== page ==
The latest Wavewatch forecast shows a sizable northwest swell building in the East Pacific. Keep an eye on this storm to see how things develop, as this is currently at the tail end of the model’s 180-hour range and is subject to revision. Given favorable conditions, initial estimates place the swell’s arrival in Hawaii on the 25th of March.

March 18th Update – Major Downgrade in the Forecast

Well, there’s a reason why the long-range models are subject to revision. 54 hours later and the large NW system that was previously forecast has vanished. The forecast now shows moderate NNW and NNE energy building on Wednesday into Thursday of this week, with swell conditions of 5-6 feet at 10-11 seconds expected.


IBA World Tour – 2012 Pipe Challenge

The 2012 Pipe Challenge, the first event on the 2012 IBA World Tour, is set to kick-off tomorrow with an unbelievable forecast. A solid northwest swell is expected to build quickly Wednesday afternoon, likely pushing the limits of what Pipeline can handle, with potential for some 2nd reef wash throughs late Wednesday and early Thursday.

Here’s a look at the latest 5-day forecast for the Waimea Bay station (@buoy51201). As you can see, long-period northwest surf in the 6-10+ range is expected through Saturday, with east to east-northeast winds increasing in strength into the weekend.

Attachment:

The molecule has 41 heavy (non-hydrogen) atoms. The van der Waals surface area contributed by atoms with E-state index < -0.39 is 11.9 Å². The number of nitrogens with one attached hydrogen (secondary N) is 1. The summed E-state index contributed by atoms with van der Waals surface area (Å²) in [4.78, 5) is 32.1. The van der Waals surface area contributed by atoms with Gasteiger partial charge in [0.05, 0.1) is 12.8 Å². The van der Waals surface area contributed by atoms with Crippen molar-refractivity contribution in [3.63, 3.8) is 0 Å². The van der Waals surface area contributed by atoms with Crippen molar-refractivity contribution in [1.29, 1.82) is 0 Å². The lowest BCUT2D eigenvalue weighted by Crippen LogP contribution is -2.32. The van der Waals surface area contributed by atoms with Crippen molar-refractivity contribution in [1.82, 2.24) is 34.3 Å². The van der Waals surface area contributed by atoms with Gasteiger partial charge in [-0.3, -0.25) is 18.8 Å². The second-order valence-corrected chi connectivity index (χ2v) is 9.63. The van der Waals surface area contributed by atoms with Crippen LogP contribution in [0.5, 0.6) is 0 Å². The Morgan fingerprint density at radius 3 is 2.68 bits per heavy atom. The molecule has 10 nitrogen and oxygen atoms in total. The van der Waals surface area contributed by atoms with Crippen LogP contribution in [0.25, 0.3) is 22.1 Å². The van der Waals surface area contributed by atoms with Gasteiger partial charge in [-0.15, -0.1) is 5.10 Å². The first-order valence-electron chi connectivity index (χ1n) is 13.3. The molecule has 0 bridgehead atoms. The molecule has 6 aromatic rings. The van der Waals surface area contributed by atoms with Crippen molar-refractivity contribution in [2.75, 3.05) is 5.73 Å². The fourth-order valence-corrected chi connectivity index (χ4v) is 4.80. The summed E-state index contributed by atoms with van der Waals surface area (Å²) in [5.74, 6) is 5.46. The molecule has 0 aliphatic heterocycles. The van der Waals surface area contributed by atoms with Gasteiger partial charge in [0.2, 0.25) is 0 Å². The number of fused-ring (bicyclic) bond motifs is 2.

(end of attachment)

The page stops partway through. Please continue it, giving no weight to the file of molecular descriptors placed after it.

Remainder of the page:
Look for a variety of Pipe and Backdoor waves to kick off the event tomorrow, but as the swell increases overnight into Thursday morning, expect the rights to start shutting down as swell conditions peak in the 10 feet at 15 seconds range.

The biggest, baddest surf will definitely be on Thursday, so be sure to tune-in to the live webcast for all the action. For more information, check out the IBA World Tour website.


Mavericks – February 8th, 2012

Buoy 46012 - Half Moon Bay (Mavericks) Surf February 8, 2012

Here’s a look at the real-time wave reports from Half Moon Bay (@buoy46012) yesterday. Solid 15-second swell energy in the 12-15 foot range. Throw some light winds into the mix and this is what you get.

Buoy Alarm is a resource for ocean enthusiasts and we’re very close to launching. If personalized real-time alarms, access to historical surf conditions, and a detailed swell forecast interest you, we encourage you to join our invite list.


East Pacific – XXL Swell in the Long-Range Forecast

A significant swell is showing in the long-range East Pacific model, with Buoy 46006 (SE PAPA, 600 NM West of Eureka, CA) forecast to reach 33 feet at 13 seconds (W 276°) on Friday, January 20th.

The long-range model is subject to revision, but the forecast for Half Moon Bay is currently showing swell conditions approaching 23 feet at 15 seconds (WNW 292°) by Saturday afternoon (1/21).

We’ll be keeping an eye on the models to see how this swell develops over the next few days.

January 19th Update: Swell Sightly Downgraded

The swell is a bit smaller than initially forecast, with swell conditions at @buoy46006 now expected to peak Friday afternoon at 29 feet at 13 seconds (W 266°). The Half Moon Bay buoy is expected to build rapidly on Saturday and peak in the evening at 21 feet at 14 seconds (WNW 290°).